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Rahul Gandhi and Priyanka Gandhi Vadra with their mother Sonia Gandhi in New Delhi, India Image Credit: PTI

Hurt? Yes. Ready to fight again? Can she? An ailing Sonia Gandhi, who has been persuaded to stay on as interim president of the Congress party, for another six months may be completely unaware of this.

But in the weeks that followed Rajiv Gandhi’s assassination, if there was one man who saw her potential as a unifier and someone who could step into Rajiv’s shoes and lead the party, it was Ghulam Nabi Azad.

The man, now accused of perfidy and betrayal, of colluding with the BJP because he and 22 others wrote a letter to Sonia Gandhi — dated July 4, 2020 — that called for elections to the Congress Working Committee and the state units, was the first of the hard-core Rajiv Gandhi loyalists to push for her entry to politics.

Does that mean that they too do not want an immediate change of guard, and that despite the danger of the BJP playing the damaging Gandhi dynast card, will welcome a Rahul comeback, with possibly a Priyanka thrown into the mix, or even just status quo, where Rahul and Priyanka pull the strings as they did to save Rajasthan from being swept up by the power hungry saffronists?

- Neena Gopal

When I walked into the Congress party headquarters, in early June 1991, Azad was one of the few Congressmen still hanging around the offices that evening.

On realising that I had come to meet Rajiv’s widow, he quickly took me to one side and told me that I must ask Sonia if she was willing to take over as the Congress party chief, and stress how important it was for her to understand the need for a Gandhi to lead the party.

None of the Rajiv Gandhi loyalists one met that week had homed in on Sonia as the successor of the Gandhi legacy. All eyes were on Sharad Pawar!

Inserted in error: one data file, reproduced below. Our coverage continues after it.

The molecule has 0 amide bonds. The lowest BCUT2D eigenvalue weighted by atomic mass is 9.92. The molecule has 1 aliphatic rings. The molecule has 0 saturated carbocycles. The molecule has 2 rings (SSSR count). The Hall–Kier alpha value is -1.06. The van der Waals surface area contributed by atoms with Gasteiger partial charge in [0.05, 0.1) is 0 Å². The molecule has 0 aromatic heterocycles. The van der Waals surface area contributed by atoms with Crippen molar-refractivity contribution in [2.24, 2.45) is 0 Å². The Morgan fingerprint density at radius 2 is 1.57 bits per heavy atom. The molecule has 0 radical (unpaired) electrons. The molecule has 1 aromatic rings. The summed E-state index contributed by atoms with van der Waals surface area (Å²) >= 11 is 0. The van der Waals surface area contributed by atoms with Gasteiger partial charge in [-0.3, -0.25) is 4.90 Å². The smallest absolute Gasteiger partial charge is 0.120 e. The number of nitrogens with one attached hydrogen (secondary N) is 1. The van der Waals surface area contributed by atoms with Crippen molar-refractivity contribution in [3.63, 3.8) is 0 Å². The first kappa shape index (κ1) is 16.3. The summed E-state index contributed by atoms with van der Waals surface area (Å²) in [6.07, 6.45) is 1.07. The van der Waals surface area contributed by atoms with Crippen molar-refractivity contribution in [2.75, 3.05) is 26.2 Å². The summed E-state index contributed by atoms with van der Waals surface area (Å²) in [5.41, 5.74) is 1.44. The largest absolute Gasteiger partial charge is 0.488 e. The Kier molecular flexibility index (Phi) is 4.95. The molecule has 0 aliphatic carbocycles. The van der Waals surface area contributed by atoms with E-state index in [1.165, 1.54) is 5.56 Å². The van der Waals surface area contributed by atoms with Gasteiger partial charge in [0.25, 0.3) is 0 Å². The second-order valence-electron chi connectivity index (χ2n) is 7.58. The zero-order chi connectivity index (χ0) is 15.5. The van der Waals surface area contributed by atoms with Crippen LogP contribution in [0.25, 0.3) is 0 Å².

More on the issue

When I made my way back from my meeting with her at 10 Janpath, hours later, Azad was waiting at the end of the pathway that connects the residence and the completely deserted offices.

And the first question was ‘what did she say, did she agree, did you tell her how much she is needed?” I told him the last thing on the grieving widow’s mind was politics. You could see the excitement fade, turn to rank disappointment.

Sonia Gandhi to the rescue

It would take another seven years and an AICC session in Kolkata, where she was given a standing ovation as she walked in, before Sonia would be persuaded to heed the call.

In the interim, Prime Minister Narasimha Rao, despite his hugely successful stint where he turned India’s faltering economy around, had driven away many of the party’s stalwarts with Arjun Singh, P. Chidambaram and G. K. Moopanar among others abandoning the mother ship after they had been sidelined.

It didn’t help that the party president was the garrulous but hopelessly ineffective Sitaram Kesri, who in 1998 was famously prevented from coming out of his room at the Congress office, by guess who? His then chief aide Ghulam Nabi Azad, who did the deed, so that Sonia could get elected unopposed as the party chair!

Sonia’s track record as party chief is impeccable. She would go on to lead the Congress to one of its greatest victories in 2004, and on winning, was wise enough to realise the folly of ‘a foreigner’, becoming the face of the government. She famously proposed Rao’s finance minister Dr. Manmohan Singh for prime minister. Dr Singh, would head the Congress government for two consecutive terms.

Ghulam Nabi Azad, senior Congress leader Image Credit: PTI

But here’s the thing. How many know that it was the same Azad — accused by Congress’ Ambika Soni of colluding with the BJP — who was tasked to oversee Narasimha Rao’s re-election from Nandyal in 1991 and in 1996, often operating out of a one room ramshackle house in Manthani, deep in the interior of Andhra Pradesh.

What does that make Azad? And the other 22 who include virtually every Congress leader of note, both young and old, including Rahul loyalist Mukul Wasnik, a Manish Tewari and a Shashi Tharoor many of whom were ministers in the Manmohan Singh government.